No room for a pond? Water lily breeder Pieter van der Walt of Aqua Flora shows you how to create a mini version in a container complete with water lilies. Here’s how to make a water garden in a container.

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  • A waterproof container at least 30cm deep and 60cm in diameter
  • Bricks or stones
  • Water plants


Above: Nymphae, Juncus effusus, Dwarf papyrus


  • All water lilies (Nymphaea) will grow in a container. Some smaller varieties include Nymphaea ‘Perry’s Baby Red’ (deep red), N. ‘Walter Pagels’ (ivory) and N. ‘Helvola’ (yellow).
  • Dwarf cattail (Typha minima)
  • Dwarf papyrus (Cyperus prolifer)
  • Morning star sedge (Carex grayi)
  • Corkscrew rush (Juncus effusus ‘Spiralis’)
  • Imperial taro (Colocasia antiquorum)
  • Marsh lobelia (Lobelia anceps)
  • Star grass (Dichromena colorata)
  • Creeping Jenny (Lysimachia nummularia)
  • Tape grass (Vallisneria spiralis) to oxygenate the water

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  1. Select a suitable container about 30–50cm deep with a diameter of at least 60cm without drainage holes. If your pot has holes, seal them with silicone sealant. Rinse the container to ensure it’s clean.

make a water garden in a container2. Place bricks in the bottom of the container for the water plants to stand on.

make a water garden in a container3. As water plants come ready planted in containers, leave them in these and position them to your satisfaction. We chose Nymphaea ‘Peace Lily’, N. ‘Colorado’ and Carex grayi, for a bit of height, and purple-flowering marsh lobelia.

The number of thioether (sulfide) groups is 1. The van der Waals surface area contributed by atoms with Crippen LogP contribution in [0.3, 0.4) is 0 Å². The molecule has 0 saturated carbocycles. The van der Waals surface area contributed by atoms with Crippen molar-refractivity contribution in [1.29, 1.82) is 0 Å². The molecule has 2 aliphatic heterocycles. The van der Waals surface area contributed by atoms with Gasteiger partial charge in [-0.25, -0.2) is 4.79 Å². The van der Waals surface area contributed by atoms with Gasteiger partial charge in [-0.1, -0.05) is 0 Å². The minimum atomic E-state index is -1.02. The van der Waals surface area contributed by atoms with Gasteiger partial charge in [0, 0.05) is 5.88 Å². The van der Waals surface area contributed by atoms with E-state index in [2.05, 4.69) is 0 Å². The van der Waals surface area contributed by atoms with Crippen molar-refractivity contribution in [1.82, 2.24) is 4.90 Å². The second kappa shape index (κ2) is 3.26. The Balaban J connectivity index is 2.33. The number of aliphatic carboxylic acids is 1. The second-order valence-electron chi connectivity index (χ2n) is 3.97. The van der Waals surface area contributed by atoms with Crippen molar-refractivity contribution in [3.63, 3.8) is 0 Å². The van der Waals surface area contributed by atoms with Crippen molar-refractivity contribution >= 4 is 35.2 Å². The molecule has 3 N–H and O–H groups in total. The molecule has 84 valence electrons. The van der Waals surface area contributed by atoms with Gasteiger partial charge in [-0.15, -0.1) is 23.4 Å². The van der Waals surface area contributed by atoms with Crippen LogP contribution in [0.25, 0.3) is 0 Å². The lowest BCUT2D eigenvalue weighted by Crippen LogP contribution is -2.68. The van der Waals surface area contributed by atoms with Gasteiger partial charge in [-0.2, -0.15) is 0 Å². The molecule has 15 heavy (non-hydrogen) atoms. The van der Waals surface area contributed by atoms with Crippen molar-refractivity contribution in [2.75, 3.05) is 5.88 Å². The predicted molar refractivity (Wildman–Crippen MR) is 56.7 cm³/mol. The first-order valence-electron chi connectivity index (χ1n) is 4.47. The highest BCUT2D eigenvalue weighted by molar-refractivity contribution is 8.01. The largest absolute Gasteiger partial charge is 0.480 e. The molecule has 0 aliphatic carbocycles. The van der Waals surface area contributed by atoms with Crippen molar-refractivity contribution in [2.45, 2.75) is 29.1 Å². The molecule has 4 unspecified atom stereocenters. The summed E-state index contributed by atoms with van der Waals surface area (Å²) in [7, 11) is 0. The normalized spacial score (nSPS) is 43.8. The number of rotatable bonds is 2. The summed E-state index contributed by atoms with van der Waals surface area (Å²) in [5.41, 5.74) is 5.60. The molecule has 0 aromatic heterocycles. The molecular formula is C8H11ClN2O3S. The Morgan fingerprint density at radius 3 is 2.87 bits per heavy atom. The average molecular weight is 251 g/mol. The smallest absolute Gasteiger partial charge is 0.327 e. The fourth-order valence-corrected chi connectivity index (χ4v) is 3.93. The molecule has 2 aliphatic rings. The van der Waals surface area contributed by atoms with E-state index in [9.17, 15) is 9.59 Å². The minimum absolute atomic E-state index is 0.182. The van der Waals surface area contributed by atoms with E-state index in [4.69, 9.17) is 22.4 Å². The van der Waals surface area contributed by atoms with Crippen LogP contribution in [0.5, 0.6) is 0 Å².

make a water garden in a container

4. Add an oxygenating plant such as Vallisneria spiralis below the surface to oxygenate the water and keep it clean.make a water garden in a container

5. Fill the container with water ensuring that the water lily’s flowers and leaves are just floating on the surface. Adjust the height with more bricks if necessary.

make a water garden in a container 5


  • Place the container in an area that receives full sun or a minimum of six hours of direct sunlight a day.
  • Keep the water topped up.
  • Prune out dead leaves and excessive growth.
  • Lift the plants in their containers and feed them with slow-release fertiliser sticks (just push them into the soil) or bonemeal (dig a hole in the soil, add the bonemeal and fill the hole with soil). Water lilies are greedy feeders and can be fertilised as often as once a month throughout summer to encourage repeat flowering.
  • As water lilies are dormant in winter, replace them with Cape waterblommetjies (Aponogeton distachyos) in the cooler months for year-round interest.